Proposed New Law on Hydraulic Mining in Washington

Discussion in 'Fly Fishing Forum' started by smelt047, Jan 20, 2014.

  1. Freestone

    Freestone Not to be confused with freestoneangler

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    If we have to buy a license to fish and hunt, why is it that miners pay no fee? Since WDFW regulates miners and gold panners, I believe that they should have to buy a recreational mining license every year with a fee structure like fishing and hunting licenses. For example:

    Gold panning: $X.00 for a single pan license

    Suction Dredging: $Y.00 for an x" hose or $Z.00 for a w" hose

    Etc...

    And why can they apply for a free permit to mine out-of-season? I believe that it shouldn't be allowed, at least not without on-site review. If it continues, a fee should be charged that is high enough to cover all the associated costs of reviewing and ruling on the permit.

    Lastly, dredgers claim that the redistribution of materials is nothing compared to what Mother Nature does annually, especially in high water events. Mother Nature does this in high water so that the suspended material is diluted and materials are spread far and wide, farther and more naturally than what a suction dredger does in low flows. So to help them strengthen this argument, I propose that all suction dredging be limited to peak flows during run-off to help distribute their tailings as Mother Nature intended! Whimps need not apply, lol.
     
  2. JayB

    JayB Active Member

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    LOL

    "Pans ahoy! There's two dollars and fifty-six cents worth of gold in there with your name on it, broham! Don't let the regs hold you back. Freeeeeeeedooooooooooooom!!!!!"

    Boulder Drop
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    Sunset Falls

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    Eagle Falls
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  3. Kent Lufkin

    Kent Lufkin Remember when you could remember everything?

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    Too funny! Should be on the Colbert Report.

    K
     
  4. Kim McDonald

    Kim McDonald member

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    Sue, you also should mention that the miners are allowed to winch boulders, downed woody debris, and other in-stream objects that are vital for riparian habitat and stream populations. As many of us know, pocket water upstream and downstream of boulders provide fish refugia, wood debris provides all sort of nutrients and shade, etc. We have evidence, thanks to Sue, of holes where boulders used to be, of streams being unnaturally diverted, and whole stream banks being altered. All of this costs money to restore, yet miners don't pay anything into the system.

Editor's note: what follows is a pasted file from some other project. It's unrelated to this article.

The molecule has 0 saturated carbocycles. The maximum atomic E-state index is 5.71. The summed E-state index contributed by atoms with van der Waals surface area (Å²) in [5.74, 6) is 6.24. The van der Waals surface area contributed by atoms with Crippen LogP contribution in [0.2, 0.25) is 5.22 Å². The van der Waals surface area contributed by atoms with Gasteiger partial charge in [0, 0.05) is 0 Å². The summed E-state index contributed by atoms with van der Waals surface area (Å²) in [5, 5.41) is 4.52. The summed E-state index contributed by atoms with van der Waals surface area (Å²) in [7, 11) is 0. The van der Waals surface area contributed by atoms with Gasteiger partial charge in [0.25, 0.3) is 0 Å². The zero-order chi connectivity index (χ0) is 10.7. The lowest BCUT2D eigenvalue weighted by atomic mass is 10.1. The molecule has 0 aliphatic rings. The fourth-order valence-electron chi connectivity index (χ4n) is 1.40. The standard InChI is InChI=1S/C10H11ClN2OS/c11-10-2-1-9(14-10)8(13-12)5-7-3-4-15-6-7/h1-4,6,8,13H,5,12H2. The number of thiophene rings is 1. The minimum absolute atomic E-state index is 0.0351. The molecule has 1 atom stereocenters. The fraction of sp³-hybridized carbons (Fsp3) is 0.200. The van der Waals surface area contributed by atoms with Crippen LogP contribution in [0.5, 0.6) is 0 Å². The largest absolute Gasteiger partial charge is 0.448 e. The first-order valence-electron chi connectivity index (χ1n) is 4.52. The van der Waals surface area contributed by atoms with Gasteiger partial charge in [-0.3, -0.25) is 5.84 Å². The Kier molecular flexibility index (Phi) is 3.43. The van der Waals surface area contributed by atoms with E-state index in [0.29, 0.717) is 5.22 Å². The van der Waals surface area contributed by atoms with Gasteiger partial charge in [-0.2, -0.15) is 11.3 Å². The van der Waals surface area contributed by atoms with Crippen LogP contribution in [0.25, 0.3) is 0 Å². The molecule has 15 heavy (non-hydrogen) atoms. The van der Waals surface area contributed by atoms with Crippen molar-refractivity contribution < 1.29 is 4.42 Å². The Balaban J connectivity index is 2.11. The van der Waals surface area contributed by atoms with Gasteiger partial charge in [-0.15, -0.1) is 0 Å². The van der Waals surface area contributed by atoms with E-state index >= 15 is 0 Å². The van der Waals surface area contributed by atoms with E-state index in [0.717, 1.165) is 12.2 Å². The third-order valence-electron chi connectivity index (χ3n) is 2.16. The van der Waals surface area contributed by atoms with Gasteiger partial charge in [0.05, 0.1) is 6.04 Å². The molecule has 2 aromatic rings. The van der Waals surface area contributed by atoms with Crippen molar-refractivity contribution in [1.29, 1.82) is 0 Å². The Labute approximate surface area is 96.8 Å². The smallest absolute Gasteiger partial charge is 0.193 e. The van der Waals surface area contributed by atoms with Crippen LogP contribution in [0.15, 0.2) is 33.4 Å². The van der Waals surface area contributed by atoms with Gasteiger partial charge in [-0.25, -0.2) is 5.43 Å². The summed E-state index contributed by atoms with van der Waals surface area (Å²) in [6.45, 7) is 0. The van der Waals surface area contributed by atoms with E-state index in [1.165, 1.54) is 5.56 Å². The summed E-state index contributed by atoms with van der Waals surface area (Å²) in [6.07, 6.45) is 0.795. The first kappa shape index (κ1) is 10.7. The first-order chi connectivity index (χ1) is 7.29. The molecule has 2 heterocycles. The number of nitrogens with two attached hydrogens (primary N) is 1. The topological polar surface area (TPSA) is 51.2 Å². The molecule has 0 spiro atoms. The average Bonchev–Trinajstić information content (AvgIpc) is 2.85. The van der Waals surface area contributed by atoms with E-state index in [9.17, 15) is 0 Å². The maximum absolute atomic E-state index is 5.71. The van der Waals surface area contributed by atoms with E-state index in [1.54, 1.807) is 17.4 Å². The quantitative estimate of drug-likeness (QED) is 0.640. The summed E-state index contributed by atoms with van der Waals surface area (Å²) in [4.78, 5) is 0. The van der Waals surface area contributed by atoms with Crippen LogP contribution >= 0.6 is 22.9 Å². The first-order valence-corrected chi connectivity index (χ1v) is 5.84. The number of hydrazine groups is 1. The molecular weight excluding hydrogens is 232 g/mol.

Kim
     
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  5. Lugan

    Lugan Joe Streamer

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    This is why we need a sarcasm font! An understandable mis-interpretation.

    THANK YOU Kim for driving this.
     
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  6. Richard Olmstead

    Richard Olmstead BigDog

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    Dan -
    In the last thread on suction dredging on this site, I provided a link to the summary of a report by the American Fisheries Society, Oregon chapter, on the effects of suction dredging on fish and aquatic habitats(http://www.cascwild.org/wp-content/...RAFS-Suction-Dredge-Mining-Impacts-FINAL6.pdf).

    You might post it on the Piscatorial pursuits thread (I'm not registered there, and don't want to be).

    Dick
     
  7. Kim McDonald

    Kim McDonald member

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    Also, the Harvey and Lisle research is great, let me know if you want copies of that. Thanks Dick for posting that link, the Oregon Chapter were extremely helpful to the folks trying to change what was happening in that state.

    Kim